June 2, 2023

How soon and how frequent should one have a medical checkup after SARS-CoV-2 viral infection?
There are no set rules or guidelines yet and medical follow-up depends on factors like the severity of the infection, preexisting disease, complications, and need for hospitalization.
Most patients with mild acute infection recover quickly and would not need frequent follow up unless new, persistent, or progressive symptoms develop.
Patients with more severe illness have a long recovery; about two to three months or longer, and would need early and frequent follow-up, especially those who needed hospitalization and an intensive care unit (ICU) confinement.
What is the best vaccine if you are eligible for vaccination?
It is still the first one that is available in your locality. It is better to get the first available vaccine and start developing protective antibodies than wait for the so-called better or best vaccine that may not reach your area in time.
The vaccines were not studied against each other directly or head-to-head. The differences in the reported efficacy from the phase 3 trials could be related to differences in the populations studied, the country or location where the studies were done, the timing of the trials during the pandemic, and the design of the studies.
Even after completing the prescribed dose of a vaccine, a person may still get infected with the coronavirus so a vaccine recipient should continue to observe the basic measures of viral transmission prevention – physical distancing and wearing a face mask and shield whenever and wherever necessary.
Several of the Covid-19 vaccines have been shown to prevent symptomatic disease but there is increasing data that mRNA vaccines may also reduce asymptomatic infection. Prevention of asymptomatic infection can reduce community transmission.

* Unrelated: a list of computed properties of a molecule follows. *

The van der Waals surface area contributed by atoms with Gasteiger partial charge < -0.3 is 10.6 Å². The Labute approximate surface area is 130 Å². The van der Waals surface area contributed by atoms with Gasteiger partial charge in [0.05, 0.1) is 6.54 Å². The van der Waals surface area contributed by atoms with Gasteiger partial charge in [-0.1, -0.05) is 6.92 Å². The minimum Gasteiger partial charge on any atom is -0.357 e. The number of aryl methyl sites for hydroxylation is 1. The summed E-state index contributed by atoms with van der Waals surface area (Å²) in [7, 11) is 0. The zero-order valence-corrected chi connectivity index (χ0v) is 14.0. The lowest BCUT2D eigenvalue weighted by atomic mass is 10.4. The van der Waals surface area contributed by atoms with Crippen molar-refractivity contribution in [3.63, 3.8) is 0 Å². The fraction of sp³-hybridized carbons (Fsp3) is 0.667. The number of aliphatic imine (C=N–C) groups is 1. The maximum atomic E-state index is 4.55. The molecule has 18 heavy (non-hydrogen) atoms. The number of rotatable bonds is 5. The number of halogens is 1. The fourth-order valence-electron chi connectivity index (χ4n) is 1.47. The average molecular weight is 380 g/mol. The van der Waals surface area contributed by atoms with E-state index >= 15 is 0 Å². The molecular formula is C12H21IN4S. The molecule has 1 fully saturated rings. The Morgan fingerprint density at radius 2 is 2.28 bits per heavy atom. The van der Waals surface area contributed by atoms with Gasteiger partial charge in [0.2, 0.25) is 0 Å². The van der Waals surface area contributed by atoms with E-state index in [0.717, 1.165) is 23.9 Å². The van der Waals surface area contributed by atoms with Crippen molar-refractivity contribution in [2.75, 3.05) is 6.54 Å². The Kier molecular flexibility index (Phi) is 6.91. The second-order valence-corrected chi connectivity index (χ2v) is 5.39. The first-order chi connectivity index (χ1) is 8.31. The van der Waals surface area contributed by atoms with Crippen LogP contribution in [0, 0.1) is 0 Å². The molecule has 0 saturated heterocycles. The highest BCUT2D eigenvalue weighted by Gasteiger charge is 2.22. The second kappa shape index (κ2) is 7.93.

The duration of protection, potential need for additional doses of vaccine, effectiveness of vaccines in subpopulations not included in the initial clinical trials, and the effect of vaccination on transmission of the virus in a community are still being studied.
The use of monoclonal antibodies (Bamlanivimab and Casirivimab-imdevimab) is being studied in randomized controlled trials to assess their efficacy and safety in preventing Covid-19. Clinical studies are also still being done to assess other drugs.
Once safety and efficacy are established, the drugs will be included in clinical practice guidelines that will be followed by physicians. In clinical practice, doctors observe the guidelines which are formulated based on the principles of evidence-based medicine.
These guidelines are discussed and reviewed by medical experts, cascaded to medical societies, and then issued to physicians.
While one might be tempted to deviate from the guidelines, one basic principle has to be observed: “Primum non nocere” (First, do no harm).